Record numbers attend Women’s Ashes

Excellent turnouts in England throughout six weeks of world-class cricket

Southern Stars hero Ellyse Perry believes the just-concluded Women’s Ashes is a blueprint for future international women’s cricket, after the ECB announced record crowds for the six-week series.

Playing in front of sell-out crowds in the WT20 internationals at the County Ground, Chelmsford, and the County Ground, Hove, Perry said the atmosphere made the series a particularly special one.

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“More than anything, I think this series in terms of how women’s cricket has progressed, has just been unbelievable,” Perry told Sky Sports post-match.  

“The crowds at each game – to sell out matches, we’ve never done that before.

“It speaks volumes for the tremendous work that England Cricket are doing, and also the England team, I think they’re genuine stars and the way that they play cricket is fantastic and we love the contest.

“It’s our turn this time to be winners, but they’ve played some great cricket to, so overall it’s been a wonderful series.”

“I certainly enjoy the atmosphere. I’d love to be playing in front of a home crowd with that kind of emphasis and support behind you.

“It just makes the game really exciting.

“To be honest, coming out and playing in front of a crowd like that, it doesn’t make you feel like a women’s cricketer – it just makes you feel like a cricketer and you’re here to entertain.

“A lot of the time at home we don’t have the same kinds of crowds as this, it’s mainly family and friends.

“So to have that has been so special and it’s a series I’m going to remember for a long time.

“Hopefully it’s a benchmark that we can move forward to with women’s cricket. A lot of the credit goes to the ECB and the England team for the work they’ve done to make it such a special series.”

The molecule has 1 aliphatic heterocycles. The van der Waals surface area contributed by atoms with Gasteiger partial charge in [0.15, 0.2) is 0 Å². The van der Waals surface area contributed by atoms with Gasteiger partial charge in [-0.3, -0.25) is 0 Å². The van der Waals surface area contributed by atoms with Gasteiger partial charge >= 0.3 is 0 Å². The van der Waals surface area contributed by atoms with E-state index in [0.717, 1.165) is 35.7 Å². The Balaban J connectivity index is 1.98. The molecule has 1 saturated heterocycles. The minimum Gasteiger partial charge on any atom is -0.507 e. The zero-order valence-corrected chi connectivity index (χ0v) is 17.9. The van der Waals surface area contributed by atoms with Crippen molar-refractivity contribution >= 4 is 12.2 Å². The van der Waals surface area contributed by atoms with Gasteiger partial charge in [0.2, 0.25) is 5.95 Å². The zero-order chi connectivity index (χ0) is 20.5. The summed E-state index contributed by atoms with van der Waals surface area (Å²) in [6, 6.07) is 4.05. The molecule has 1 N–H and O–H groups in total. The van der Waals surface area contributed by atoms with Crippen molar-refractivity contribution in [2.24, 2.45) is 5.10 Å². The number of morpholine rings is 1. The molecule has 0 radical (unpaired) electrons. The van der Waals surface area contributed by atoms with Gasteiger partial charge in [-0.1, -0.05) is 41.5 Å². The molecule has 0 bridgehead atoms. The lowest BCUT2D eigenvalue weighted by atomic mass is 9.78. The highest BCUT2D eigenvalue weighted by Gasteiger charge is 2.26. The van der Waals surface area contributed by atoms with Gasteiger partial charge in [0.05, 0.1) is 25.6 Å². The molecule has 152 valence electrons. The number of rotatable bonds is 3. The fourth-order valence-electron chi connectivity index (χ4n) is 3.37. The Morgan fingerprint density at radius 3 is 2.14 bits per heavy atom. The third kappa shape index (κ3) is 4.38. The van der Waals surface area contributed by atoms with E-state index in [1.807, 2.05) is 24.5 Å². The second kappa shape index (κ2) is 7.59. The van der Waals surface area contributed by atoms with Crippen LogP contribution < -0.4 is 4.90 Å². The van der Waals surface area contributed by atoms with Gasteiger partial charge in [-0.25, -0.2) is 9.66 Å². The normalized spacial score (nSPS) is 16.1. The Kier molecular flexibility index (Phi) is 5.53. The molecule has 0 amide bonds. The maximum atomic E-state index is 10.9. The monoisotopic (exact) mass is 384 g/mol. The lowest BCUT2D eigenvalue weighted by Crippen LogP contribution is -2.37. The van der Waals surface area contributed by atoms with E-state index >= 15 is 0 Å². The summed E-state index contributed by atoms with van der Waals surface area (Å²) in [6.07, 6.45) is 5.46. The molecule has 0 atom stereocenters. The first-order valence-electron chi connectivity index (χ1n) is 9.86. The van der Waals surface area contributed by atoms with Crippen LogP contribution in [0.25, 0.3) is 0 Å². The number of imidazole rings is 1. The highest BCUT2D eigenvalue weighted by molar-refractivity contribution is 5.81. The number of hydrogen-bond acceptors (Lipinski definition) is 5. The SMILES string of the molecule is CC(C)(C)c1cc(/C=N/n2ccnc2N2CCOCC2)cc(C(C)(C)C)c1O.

Cricket Australia executive general manager for team performance Pat Howard said that the governing body may look to mimic the English model of playing women’s internationals at smaller venues, such as North Sydney Oval, Hurstville Oval in southern Sydney and Canberra’s Manuka Oval.

"There are a few games coming up where we can do what's happened here, which is a real compliment to the ECB on what we've seen in Taunton and Bristol," Howard told Fairfax media. "For us to be able to get those (kinds of crowds) is going to be a really positive part of how we grow the game."

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Throughout the women’s Ashes summer, almost 22,000 fans have attended matches, a figure that included peaks of 3,450 and 5,750 in Chelmsford and Hove this week for the T20 fixtures.

The previous high watermark for women’s cricket was set during the 2013 Women’s Ashes, when 18,000 spectators attended the multi-format series. 

“It’s absolutely brilliant news that every summer more and more people are buying tickets to watch the England women’s team play,” said ECB director of England Women’s Cricket, Clare Connor.

“This represents a clear measure of how the women’s game is continuously growing, and I hope that the thousands of women and girls who have come along and watched a Women’s Ashes match this summer have been inspired to play cricket themselves.

“The quality of some of the cricket that has been on show during the series has been world class.  Increasingly international women’s cricket is becoming a real spectacle, and my thanks to all the host venues for their hard work in delivering the matches to such a professional level.”